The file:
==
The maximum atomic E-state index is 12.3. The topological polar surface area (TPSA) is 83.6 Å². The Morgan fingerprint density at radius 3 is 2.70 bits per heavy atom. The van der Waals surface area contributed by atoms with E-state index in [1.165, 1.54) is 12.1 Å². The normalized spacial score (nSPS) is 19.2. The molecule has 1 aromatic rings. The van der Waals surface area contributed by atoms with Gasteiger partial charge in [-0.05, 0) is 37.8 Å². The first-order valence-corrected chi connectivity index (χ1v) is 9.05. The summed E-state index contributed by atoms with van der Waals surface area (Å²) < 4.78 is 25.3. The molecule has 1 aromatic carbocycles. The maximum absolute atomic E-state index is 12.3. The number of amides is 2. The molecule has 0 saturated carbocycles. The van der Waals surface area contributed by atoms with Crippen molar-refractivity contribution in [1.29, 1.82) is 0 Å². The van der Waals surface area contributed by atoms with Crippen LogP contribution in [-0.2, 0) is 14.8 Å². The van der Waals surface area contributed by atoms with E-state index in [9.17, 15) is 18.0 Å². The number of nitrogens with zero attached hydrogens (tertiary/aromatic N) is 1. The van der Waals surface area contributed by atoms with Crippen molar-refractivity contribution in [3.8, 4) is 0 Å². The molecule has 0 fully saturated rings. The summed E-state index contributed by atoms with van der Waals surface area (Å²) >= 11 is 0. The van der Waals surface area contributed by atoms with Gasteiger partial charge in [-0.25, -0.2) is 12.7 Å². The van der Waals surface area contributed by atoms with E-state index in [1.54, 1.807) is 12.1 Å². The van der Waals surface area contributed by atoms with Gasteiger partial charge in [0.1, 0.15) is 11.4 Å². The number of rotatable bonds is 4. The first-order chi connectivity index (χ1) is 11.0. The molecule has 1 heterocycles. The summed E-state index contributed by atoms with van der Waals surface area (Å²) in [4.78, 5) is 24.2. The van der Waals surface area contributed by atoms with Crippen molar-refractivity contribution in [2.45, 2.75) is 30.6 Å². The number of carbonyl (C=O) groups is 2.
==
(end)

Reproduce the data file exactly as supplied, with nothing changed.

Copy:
The maximum atomic E-state index is 12.3. The topological polar surface area (TPSA) is 83.6 Å². The Morgan fingerprint density at radius 3 is 2.70 bits per heavy atom. The van der Waals surface area contributed by atoms with E-state index in [1.165, 1.54) is 12.1 Å². The normalized spacial score (nSPS) is 19.2. The molecule has 1 aromatic rings. The van der Waals surface area contributed by atoms with Gasteiger partial charge in [-0.05, 0) is 37.8 Å². The first-order valence-corrected chi connectivity index (χ1v) is 9.05. The summed E-state index contributed by atoms with van der Waals surface area (Å²) < 4.78 is 25.3. The molecule has 1 aromatic carbocycles. The maximum absolute atomic E-state index is 12.3. The number of amides is 2. The molecule has 0 saturated carbocycles. The van der Waals surface area contributed by atoms with Crippen molar-refractivity contribution in [1.29, 1.82) is 0 Å². The van der Waals surface area contributed by atoms with Crippen LogP contribution in [-0.2, 0) is 14.8 Å². The van der Waals surface area contributed by atoms with E-state index in [9.17, 15) is 18.0 Å². The number of nitrogens with zero attached hydrogens (tertiary/aromatic N) is 1. The van der Waals surface area contributed by atoms with Crippen molar-refractivity contribution in [3.8, 4) is 0 Å². The molecule has 0 fully saturated rings. The summed E-state index contributed by atoms with van der Waals surface area (Å²) >= 11 is 0. The van der Waals surface area contributed by atoms with Gasteiger partial charge in [-0.25, -0.2) is 12.7 Å². The van der Waals surface area contributed by atoms with E-state index in [1.54, 1.807) is 12.1 Å². The van der Waals surface area contributed by atoms with Gasteiger partial charge in [0.1, 0.15) is 11.4 Å². The number of rotatable bonds is 4. The first-order chi connectivity index (χ1) is 11.0. The molecule has 1 heterocycles. The summed E-state index contributed by atoms with van der Waals surface area (Å²) in [4.78, 5) is 24.2. The van der Waals surface area contributed by atoms with Crippen molar-refractivity contribution in [2.45, 2.75) is 30.6 Å². The number of carbonyl (C=O) groups is 2.